Q: How Have the Black Lives Matter Protests Impacted the Prison Abolition Movement?
Organizer, social worker, and co-author of the 8 to Abolition platform.
As I was introduced to organizing a little bit before the first wave of BLM protests (2013–2014), I’ve noticed that activists now have more support and networks for political education than they did back then.
Activists today tend to have a deeper analysis of the Prison-Industrial Complex. And that, combined with the radicalizing effect of COVID-19, has allowed us to push for more radical demands. The latest BLM protests have also plugged more people into the movement for prison abolition by directing them toward local efforts around defunding the police, getting cops out of schools, and consuming and creating popular education materials around abolition.
But, for organizers, the question remains: How do we make radical concepts more accessible to the masses while not diluting them? These protests have given us another chance to come up with an answer.
Professor of sociology at Brooklyn College and author of The End of Policing.
The police killings of George Floyd and Breonna Taylor have forced us to come to terms with how America’s reliance on policing has become a major engine of inequality.
Prison abolition organizing and discourse have always contained an analysis of how racial capitalism relies on incarceration as a tool of social control. But the current focus on policing has revealed that criminalization occurs not just in prisons but also in millions of violent, demeaning, and unnecessary interactions between the police and the public.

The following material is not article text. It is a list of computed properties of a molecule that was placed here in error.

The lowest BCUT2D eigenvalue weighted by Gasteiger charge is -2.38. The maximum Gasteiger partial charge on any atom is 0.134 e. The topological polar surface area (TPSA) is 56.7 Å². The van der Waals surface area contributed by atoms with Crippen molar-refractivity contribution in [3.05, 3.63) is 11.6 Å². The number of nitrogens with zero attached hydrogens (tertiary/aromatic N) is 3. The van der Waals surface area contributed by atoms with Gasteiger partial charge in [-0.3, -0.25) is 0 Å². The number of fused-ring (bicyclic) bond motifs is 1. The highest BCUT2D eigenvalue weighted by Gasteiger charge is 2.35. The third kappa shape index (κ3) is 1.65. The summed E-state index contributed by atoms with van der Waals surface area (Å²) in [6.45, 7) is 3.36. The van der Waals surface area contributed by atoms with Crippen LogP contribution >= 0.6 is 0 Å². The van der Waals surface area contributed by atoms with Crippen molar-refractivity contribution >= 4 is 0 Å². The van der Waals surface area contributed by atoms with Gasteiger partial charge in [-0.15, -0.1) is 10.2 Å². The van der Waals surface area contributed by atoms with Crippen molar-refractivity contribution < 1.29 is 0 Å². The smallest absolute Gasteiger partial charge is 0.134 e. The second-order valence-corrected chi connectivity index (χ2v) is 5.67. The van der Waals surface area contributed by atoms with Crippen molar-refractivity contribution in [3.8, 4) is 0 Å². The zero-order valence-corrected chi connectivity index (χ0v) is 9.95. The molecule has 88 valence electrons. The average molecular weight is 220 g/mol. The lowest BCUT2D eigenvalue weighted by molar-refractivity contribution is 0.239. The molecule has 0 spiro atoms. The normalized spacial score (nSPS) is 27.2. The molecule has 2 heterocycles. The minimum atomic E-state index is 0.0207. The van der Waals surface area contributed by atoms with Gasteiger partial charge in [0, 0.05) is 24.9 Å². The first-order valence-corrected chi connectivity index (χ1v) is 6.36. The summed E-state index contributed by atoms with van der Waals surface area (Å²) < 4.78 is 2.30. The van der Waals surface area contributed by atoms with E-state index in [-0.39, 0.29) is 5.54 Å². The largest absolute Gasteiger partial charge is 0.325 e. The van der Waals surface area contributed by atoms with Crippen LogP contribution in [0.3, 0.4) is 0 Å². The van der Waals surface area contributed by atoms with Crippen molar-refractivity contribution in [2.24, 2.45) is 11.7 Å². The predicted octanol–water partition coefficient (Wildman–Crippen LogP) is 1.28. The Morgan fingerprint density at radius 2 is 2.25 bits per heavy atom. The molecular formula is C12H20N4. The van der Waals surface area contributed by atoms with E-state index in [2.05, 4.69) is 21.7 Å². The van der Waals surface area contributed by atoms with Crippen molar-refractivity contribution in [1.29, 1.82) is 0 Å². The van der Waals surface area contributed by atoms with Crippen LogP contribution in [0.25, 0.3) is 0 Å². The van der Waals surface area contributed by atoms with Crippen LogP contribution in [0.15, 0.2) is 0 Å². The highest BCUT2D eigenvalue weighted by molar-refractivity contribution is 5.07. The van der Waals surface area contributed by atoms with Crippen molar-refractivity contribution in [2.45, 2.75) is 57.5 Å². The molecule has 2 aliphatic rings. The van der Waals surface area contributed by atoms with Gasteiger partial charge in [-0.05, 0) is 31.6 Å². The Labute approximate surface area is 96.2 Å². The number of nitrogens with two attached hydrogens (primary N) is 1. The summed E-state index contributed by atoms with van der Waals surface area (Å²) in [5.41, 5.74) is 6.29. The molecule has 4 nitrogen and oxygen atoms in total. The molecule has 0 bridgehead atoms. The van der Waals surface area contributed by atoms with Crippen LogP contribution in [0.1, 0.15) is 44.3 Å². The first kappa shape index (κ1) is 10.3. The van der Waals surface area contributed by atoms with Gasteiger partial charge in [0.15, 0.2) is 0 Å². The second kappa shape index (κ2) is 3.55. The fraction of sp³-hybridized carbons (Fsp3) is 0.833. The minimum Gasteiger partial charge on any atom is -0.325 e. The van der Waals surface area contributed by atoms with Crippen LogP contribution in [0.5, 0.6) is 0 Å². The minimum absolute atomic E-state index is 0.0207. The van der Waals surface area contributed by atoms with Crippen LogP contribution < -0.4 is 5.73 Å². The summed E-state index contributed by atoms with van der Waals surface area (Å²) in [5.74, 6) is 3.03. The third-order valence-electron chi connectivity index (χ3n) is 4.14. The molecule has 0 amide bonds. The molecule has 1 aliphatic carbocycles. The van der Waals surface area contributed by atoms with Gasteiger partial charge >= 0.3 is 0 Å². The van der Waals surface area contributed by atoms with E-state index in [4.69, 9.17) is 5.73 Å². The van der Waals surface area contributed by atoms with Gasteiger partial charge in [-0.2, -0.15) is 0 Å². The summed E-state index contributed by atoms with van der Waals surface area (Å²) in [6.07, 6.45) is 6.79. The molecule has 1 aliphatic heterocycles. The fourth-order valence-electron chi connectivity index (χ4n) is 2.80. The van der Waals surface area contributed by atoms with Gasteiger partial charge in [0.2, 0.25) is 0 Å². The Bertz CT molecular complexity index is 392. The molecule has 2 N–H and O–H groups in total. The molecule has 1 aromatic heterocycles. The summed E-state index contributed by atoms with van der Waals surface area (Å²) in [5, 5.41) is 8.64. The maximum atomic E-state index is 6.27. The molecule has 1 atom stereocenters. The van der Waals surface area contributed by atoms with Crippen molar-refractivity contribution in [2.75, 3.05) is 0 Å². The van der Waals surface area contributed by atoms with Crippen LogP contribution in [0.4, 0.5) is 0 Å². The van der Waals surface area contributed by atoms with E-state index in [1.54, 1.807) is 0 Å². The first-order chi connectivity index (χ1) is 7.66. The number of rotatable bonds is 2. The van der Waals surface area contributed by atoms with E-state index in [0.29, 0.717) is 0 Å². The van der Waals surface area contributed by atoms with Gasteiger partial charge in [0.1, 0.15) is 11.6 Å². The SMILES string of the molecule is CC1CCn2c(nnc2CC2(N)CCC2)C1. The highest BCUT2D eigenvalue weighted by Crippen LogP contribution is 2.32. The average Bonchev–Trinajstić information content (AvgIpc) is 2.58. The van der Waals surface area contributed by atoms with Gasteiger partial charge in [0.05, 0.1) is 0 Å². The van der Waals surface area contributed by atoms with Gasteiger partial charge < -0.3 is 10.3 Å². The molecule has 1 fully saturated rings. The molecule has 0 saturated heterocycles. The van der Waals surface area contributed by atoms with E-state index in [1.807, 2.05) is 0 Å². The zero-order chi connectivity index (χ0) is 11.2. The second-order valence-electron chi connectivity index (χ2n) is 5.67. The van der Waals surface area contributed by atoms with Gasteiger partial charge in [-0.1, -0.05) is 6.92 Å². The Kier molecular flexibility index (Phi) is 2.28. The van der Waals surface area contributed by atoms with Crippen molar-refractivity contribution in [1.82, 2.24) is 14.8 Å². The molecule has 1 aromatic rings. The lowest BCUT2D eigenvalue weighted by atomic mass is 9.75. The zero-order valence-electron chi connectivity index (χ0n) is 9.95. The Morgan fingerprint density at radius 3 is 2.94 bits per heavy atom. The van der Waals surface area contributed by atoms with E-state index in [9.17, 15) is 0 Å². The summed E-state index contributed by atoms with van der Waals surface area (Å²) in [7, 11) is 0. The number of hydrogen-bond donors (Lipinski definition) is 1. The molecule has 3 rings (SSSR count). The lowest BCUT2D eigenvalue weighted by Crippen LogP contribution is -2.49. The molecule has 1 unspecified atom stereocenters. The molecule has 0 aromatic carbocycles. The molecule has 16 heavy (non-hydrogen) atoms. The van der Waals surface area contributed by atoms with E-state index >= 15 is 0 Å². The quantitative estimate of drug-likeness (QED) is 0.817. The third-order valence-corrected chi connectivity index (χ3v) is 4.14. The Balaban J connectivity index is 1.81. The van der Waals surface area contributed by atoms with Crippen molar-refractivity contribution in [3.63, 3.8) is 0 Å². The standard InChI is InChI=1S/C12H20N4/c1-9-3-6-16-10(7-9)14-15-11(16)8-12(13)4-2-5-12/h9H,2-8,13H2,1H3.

Putting more money into reform will not address the fundamental injustices of police violence. The current wave of protests is rooted in this analysis. And, as such, it presents a much more direct challenge to leaders in both parties who continue to build political power through the criminalization of the most vulnerable communities in our society.
The movement to defund the police that emerged this year is grounded in decades of Black feminist and anti-capitalist abolitionist organizing. It takes seriously the words of Ruth Wilson Gilmore, “Abolition requires that we change one thing: everything.”
Thanks to this year’s protests, many more people are being energized by that vision. Organizers are emphasizing the necessity of abolishing policing, not just the police. Cutting police funding isn’t enough. Resources must also pour into housing, health care, education, child care, the arts, and youth programs.
Abolition is a life-affirming thing, a “growing thing,” Alexis Pauline Gumbs has said. It is a practice of building the life-affirming, flourishing world we want to live in.
This post was originally published on Radio Free.